Anthem to end ObamaCare plans in Indiana, Wisconsin

Anthem to end ObamaCare plans in Indiana, Wisconsin
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Anthem will pull out of the ObamaCare exchanges in Indiana and Wisconsin next year, the insurance giant announced Wednesday. 

Anthem cited uncertainty surrounding how the Trump administration will handle the Affordable Care Act (ACA) as one reason for leaving. 

"Today, planning and pricing for ACA-compliant health plans has become increasingly difficult due to a shrinking and deteriorating individual market, as well as continual changes and uncertainty in federal operations, rules and guidance, including cost sharing reduction subsidies and the restoration of taxes on fully insured coverage," spokeswoman Leslie Porras said in a statement. 

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House Speaker Paul RyanPaul Davis RyanMcConnell names Senate GOP tax conferees House Republican: 'I worry about both sides' of the aisle on DACA Overnight Health Care: 3.6M signed up for ObamaCare in first month | Ryan pledges 'entitlement reform' next year | Dems push for more money to fight opioids MORE (R) said in a statement that consumers in his home state of Wisconsin "will now have to scramble to find new plans and new doctors" while ObamaCare is "clearly collapsing" around them.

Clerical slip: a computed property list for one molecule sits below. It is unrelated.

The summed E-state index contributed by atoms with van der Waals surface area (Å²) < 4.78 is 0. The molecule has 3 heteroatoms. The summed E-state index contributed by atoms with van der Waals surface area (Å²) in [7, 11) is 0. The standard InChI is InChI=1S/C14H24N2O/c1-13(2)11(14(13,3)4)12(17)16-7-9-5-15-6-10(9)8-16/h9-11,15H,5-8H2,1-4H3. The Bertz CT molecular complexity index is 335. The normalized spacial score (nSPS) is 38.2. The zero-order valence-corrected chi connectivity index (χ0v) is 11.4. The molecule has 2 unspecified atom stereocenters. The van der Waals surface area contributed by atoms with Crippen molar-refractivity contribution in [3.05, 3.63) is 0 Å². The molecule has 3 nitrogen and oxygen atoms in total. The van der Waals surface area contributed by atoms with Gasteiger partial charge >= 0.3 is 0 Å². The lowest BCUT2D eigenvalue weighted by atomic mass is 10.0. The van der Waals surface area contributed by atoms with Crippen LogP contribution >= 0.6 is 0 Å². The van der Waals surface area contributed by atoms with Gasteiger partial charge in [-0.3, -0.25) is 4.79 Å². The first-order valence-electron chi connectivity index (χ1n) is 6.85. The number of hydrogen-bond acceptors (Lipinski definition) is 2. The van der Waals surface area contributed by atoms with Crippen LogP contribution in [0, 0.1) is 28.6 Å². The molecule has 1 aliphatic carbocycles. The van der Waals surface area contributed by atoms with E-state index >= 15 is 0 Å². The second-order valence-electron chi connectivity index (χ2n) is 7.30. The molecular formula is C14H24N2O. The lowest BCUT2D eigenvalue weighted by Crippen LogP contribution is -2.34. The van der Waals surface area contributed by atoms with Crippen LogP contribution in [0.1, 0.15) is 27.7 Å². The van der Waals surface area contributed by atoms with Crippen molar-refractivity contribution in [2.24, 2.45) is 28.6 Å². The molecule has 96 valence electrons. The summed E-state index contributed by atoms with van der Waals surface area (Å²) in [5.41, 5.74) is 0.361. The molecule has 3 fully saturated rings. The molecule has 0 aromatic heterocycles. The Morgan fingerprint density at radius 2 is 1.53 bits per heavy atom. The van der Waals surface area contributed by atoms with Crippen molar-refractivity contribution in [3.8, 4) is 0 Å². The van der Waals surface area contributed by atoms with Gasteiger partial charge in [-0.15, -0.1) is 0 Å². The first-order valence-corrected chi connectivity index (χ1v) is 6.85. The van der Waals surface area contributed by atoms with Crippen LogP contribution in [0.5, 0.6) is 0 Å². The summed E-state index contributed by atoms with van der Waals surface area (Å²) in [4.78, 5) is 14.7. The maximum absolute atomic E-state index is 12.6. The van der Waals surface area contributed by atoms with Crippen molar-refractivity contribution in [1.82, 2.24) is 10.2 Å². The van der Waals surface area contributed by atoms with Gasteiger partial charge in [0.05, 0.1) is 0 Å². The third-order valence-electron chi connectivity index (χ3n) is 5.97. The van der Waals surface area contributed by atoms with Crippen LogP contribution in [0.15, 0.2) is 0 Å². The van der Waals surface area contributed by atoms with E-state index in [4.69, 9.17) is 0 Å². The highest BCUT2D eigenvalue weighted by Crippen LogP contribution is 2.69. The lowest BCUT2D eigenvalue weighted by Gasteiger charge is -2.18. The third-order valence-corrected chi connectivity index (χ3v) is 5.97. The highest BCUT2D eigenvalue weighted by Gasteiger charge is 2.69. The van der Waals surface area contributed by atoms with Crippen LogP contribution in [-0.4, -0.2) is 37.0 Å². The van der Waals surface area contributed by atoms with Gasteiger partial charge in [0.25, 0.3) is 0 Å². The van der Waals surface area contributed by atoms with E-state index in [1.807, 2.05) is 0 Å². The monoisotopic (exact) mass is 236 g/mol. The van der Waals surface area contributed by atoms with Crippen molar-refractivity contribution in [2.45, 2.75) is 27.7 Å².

“This law has failed our state, where average individual market premiums have skyrocketed by 93 percent since 2013,” Ryan said.

White House chief of staff Reince Priebus, also a Wisconsin native, drew attention to Anthem's move on Twitter:

Insurers including Anthem have pressed the Trump administration for more certainty on whether ObamaCare insurer payments, called cost sharing reduction (CSR) subsidies, will be paid. 

Those payments reimburse insurers for giving discounts to low-income patients.

While insurers want the payments to continue through at least 2018, the Trump administration has only made month-to-month decisions. 

A spokesperson with the Health and Human Services Department said Tuesday the CSR payment for June has been made but did not commit to future payments. 

Insurers across the country have proposed rate increases to make up for the uncertainty, and others have pulled out of markets. 

There are an unprecedented 47 counties at risk of having no ObamaCare insurer in 2018. 

Wednesday is the federal deadline for insurers to file rates and plans with the federal government for next year.